I have been ringing you for a couple of weeks and I can only get your answering service telling me to ring later.

Luckily Mark told me you were OK.

Thanks for coming back on this one.In my old tuning days I used to turn around one side a day (I was doing a full time job at the time)and I always bolted up after each side was done, nowedays it is a bit more relaxed, I do the work when I feel like it so more precautions are necessary.

Interesting observations on this renovation, the first thing I noticed was the old filing. Very course and filed at

90 degrees so the file marks are across the reed, just what we have discussed in the past to cause snapping along those marks. I file at 45 degrees, but from base towards tip so that the action of the file goes longways rather than across.

The tuning, due to rust and just poor tuning, is all over the place and it is very easy to assume that each reed needs the same work.I very nearly fell into this trap, but checked the reed on the tuner before I started and it was almost spot on in tune. It is not easy to put metal on once you have filed it off.

As you know Dave it requires a lot of patience and care to repair concertinas, if any of you out there are the type that over screws up a water tap , strips threads and in general are heavy handed , leave well alone.

Al

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Thanks Frank I am currently working on my Lachenal Crane Duet and I just had a feeling about leaving the wood unprotected.

Al

You kept quiet about that. So forced by the overwhelming evidence of the Duet International hopefulls' submissions you've laid a plan to give the ol' Anglo the Elbow then...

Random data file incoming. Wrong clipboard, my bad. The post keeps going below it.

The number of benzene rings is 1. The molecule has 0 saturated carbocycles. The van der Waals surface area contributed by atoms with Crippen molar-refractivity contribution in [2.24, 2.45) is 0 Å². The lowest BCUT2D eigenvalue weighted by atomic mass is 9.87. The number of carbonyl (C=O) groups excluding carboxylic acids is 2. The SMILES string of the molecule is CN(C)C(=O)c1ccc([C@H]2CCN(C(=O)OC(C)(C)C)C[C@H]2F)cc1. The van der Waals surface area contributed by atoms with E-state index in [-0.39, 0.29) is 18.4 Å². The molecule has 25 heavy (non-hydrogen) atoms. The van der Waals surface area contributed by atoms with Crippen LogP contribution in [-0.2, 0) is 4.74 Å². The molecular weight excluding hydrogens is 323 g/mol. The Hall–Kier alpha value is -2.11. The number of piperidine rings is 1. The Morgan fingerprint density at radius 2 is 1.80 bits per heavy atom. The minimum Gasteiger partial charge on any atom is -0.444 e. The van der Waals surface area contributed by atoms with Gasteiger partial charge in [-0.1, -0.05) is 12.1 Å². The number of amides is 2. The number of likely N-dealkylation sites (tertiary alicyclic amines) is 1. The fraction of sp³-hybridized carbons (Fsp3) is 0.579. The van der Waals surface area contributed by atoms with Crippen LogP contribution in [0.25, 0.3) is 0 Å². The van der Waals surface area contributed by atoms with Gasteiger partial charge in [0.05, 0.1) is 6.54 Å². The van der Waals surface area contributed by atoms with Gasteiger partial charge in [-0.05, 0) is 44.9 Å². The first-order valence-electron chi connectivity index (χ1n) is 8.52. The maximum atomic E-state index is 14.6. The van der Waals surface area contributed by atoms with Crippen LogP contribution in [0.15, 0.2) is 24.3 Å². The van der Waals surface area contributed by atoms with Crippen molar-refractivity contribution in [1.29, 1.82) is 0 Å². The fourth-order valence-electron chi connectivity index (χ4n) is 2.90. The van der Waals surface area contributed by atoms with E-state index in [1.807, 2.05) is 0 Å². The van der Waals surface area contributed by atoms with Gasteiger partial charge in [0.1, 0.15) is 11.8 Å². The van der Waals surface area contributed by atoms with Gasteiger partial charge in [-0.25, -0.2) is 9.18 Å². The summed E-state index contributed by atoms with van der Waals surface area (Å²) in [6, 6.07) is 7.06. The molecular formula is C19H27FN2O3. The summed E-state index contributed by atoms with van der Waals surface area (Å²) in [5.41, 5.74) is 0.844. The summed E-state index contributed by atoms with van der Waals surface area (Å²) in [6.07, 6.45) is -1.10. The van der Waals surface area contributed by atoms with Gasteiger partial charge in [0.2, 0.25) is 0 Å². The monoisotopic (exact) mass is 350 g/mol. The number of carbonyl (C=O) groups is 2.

Just a toy at the moment Dirge,but very interesting and quite simple layout.It's a 48 button one so quite small in comparison with your Maccan. Quite good quality reeds in general, but loads more work on this little devil.

Al :)

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Thanks Frank I am currently working on my Lachenal Crane Duet and I just had a feeling about leaving the wood unprotected.

Al

You kept quiet about that. So forced by the overwhelming evidence of the Duet International hopefulls' submissions you've laid a plan to give the ol' Anglo the Elbow then...

 

It is actually possible to play "Springtime in Battersea" on an Anglo, if you're clever enough. Have a listen to this recording by Anahata (who is very clever indeed). Yes, I know it sounds like a duet, but I promise it's an Anglo - I've seen him do it!

Edited by david robertson
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Thanks Frank I am currently working on my Lachenal Crane Duet and I just had a feeling about leaving the wood unprotected.

Al

You kept quiet about that. So forced by the overwhelming evidence of the Duet International hopefulls' submissions you've laid a plan to give the ol' Anglo the Elbow then...

 

It is actually possible to play "Springtime in Battersea" on an Anglo, if you're clever enough. Have a listen to this recording by Anahata (who is very clever indeed). Yes, I know it sounds like a duet, but I promise it's an Anglo - I've seen him do it!

Very nice indeed ,thanks for posting it.I can appreciate the time he must have spent working this all out.

Al

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Thanks Frank I am currently working on my Lachenal Crane Duet and I just had a feeling about leaving the wood unprotected.

Al

You kept quiet about that. So forced by the overwhelming evidence of the Duet International hopefulls' submissions you've laid a plan to give the ol' Anglo the Elbow then...

It is actually possible to play "Springtime in Battersea" on an Anglo, if you're clever enough. Have a listen to this recording by Anahata (who is very clever indeed). Yes, I know it sounds like a duet, but I promise it's an Anglo - I've seen him do it!

David--

 

Do you know how many buttons are on the Anglo he's playing? I have the feeling it's more than 30...

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Thanks Frank I am currently working on my Lachenal Crane Duet and I just had a feeling about leaving the wood unprotected.

Al

You kept quiet about that. So forced by the overwhelming evidence of the Duet International hopefulls' submissions you've laid a plan to give the ol' Anglo the Elbow then...